A true 1.25” to 2” adapter is something you won’t regret buying for the 12” FlexTube, as it saves a lot of hassle when it comes to switching from 1.25” to 2” eyepieces and allows you to use 2” filters. A brass compression ring adapter will also prevent ugly set screw marks from appearing on your 1.25” eyepieces. The Astromania twist-lock unit is a bargain, while discerning astronomers may want the Glatter Parallizer for a better fit.
Extra eyepieces at this price range are really up to individual discretion, but at the minimum, we’d recommend something in the 5-8mm range for high magnification and a good 2” wide-angle eyepiece for the 12” FlexTube Dobsonian. The Apertura 32mm SWA (47x) provides a much wider true field of view and lower magnification than the stock 25mm unit, while the Explore Scientific 6.5mm 82-degree eyepiece (231x) makes for a great high-power ocular. These are just some of the many options available, however, and we encourage you to do your research on what type of eyepieces and what assortment is right for you.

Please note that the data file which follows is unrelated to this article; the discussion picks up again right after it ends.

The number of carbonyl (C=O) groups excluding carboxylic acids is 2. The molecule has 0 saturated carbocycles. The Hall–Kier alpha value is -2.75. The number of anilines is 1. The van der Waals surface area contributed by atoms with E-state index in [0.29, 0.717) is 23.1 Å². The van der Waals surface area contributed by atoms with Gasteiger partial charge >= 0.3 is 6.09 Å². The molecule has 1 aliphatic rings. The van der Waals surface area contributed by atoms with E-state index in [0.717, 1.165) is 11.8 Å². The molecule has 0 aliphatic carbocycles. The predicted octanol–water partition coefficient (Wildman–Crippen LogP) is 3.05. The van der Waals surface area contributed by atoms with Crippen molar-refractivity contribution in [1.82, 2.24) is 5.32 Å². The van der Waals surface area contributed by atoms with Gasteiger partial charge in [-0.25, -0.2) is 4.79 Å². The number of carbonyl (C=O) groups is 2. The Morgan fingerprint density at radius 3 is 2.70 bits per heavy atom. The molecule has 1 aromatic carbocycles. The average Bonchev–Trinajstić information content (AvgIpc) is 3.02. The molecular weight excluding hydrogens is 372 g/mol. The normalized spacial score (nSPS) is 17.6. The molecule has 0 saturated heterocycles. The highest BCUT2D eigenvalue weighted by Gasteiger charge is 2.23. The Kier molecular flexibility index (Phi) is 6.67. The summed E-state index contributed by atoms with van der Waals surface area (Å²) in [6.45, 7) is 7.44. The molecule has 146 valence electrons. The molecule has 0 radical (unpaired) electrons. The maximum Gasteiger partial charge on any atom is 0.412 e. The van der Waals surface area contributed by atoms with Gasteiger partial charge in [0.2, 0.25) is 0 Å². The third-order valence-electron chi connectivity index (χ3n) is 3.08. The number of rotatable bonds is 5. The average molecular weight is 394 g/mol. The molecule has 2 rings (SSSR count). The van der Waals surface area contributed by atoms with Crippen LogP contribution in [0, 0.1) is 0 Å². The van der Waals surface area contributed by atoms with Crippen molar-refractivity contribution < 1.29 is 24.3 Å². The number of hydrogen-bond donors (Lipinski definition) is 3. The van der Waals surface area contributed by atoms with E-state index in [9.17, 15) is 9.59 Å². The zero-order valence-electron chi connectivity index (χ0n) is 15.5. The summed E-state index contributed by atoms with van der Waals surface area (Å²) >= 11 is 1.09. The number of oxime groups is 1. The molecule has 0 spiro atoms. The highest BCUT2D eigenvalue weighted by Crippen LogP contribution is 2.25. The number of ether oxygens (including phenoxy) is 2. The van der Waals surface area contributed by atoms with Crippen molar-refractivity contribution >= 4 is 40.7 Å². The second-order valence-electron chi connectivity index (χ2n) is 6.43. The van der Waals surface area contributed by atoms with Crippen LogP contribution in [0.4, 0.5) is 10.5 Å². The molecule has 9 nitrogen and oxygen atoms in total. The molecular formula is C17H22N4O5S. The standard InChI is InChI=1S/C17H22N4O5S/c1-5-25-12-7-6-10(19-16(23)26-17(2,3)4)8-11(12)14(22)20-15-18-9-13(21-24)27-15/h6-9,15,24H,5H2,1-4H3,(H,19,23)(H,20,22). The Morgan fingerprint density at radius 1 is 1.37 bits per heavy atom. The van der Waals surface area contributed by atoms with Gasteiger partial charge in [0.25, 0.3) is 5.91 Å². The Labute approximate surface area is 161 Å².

Lastly, a good UHC nebula filter, like the Orion UltraBlock, will improve your views of emission and other nebulae with any telescope, regardless of your viewing conditions. The 2” UltraBlock in conjunction with a quality 2” to 1.25” adapter can be used with your 1.25” oculars, and thus it’s a good idea to go with the 2” version to future-proof yourself even if you don’t plan on getting any 2” eyepieces right away.
What can you see?
The 12” FlexTube’s large aperture makes it a great choice for observing deep-sky objects. You’ll have no problem seeing thousands of galaxies under dark skies and details like spiral arms and dust lanes in many such as M51 and M82, as well as resolving individual stars in the Andromeda Galaxy and even being able to view extragalactic globular clusters. Under light-polluted skies, however, galaxies are mostly just going to be washed-out smudges, making the portability of the 12” FlexTube a huge advantage. We’ve curated a list for you of the top 50 galaxies to observe under good conditions with the 12” FlexTube and smaller instruments.